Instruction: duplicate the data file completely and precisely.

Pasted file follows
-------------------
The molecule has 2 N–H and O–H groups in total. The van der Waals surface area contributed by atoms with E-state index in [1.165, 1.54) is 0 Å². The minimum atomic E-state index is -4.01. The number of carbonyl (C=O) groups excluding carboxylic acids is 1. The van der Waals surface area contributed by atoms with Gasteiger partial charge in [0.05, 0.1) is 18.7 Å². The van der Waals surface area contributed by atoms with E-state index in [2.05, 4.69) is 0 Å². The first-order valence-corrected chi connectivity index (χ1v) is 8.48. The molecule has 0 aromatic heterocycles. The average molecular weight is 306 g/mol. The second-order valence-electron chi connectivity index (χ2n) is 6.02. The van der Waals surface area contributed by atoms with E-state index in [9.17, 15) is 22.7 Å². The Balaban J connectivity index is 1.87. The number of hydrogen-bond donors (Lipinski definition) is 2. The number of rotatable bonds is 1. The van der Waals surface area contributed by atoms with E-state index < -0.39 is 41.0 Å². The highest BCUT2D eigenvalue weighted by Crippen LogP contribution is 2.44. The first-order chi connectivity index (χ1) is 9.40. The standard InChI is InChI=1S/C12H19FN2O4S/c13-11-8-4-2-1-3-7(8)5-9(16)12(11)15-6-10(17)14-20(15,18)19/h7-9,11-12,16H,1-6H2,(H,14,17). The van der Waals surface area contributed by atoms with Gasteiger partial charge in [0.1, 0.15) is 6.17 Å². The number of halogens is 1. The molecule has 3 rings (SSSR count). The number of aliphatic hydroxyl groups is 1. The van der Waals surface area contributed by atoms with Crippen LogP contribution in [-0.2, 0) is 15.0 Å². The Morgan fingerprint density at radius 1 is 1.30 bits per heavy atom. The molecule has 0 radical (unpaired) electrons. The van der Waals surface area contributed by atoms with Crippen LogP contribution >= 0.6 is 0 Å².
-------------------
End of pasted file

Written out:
The molecule has 2 N–H and O–H groups in total. The van der Waals surface area contributed by atoms with E-state index in [1.165, 1.54) is 0 Å². The minimum atomic E-state index is -4.01. The number of carbonyl (C=O) groups excluding carboxylic acids is 1. The van der Waals surface area contributed by atoms with Gasteiger partial charge in [0.05, 0.1) is 18.7 Å². The van der Waals surface area contributed by atoms with E-state index in [2.05, 4.69) is 0 Å². The first-order valence-corrected chi connectivity index (χ1v) is 8.48. The molecule has 0 aromatic heterocycles. The average molecular weight is 306 g/mol. The second-order valence-electron chi connectivity index (χ2n) is 6.02. The van der Waals surface area contributed by atoms with E-state index in [9.17, 15) is 22.7 Å². The Balaban J connectivity index is 1.87. The number of hydrogen-bond donors (Lipinski definition) is 2. The number of rotatable bonds is 1. The van der Waals surface area contributed by atoms with E-state index < -0.39 is 41.0 Å². The highest BCUT2D eigenvalue weighted by Crippen LogP contribution is 2.44. The first-order chi connectivity index (χ1) is 9.40. The standard InChI is InChI=1S/C12H19FN2O4S/c13-11-8-4-2-1-3-7(8)5-9(16)12(11)15-6-10(17)14-20(15,18)19/h7-9,11-12,16H,1-6H2,(H,14,17). The van der Waals surface area contributed by atoms with Gasteiger partial charge in [0.1, 0.15) is 6.17 Å². The number of halogens is 1. The molecule has 3 rings (SSSR count). The number of aliphatic hydroxyl groups is 1. The van der Waals surface area contributed by atoms with Crippen LogP contribution in [-0.2, 0) is 15.0 Å². The Morgan fingerprint density at radius 1 is 1.30 bits per heavy atom. The molecule has 0 radical (unpaired) electrons. The van der Waals surface area contributed by atoms with Crippen LogP contribution >= 0.6 is 0 Å².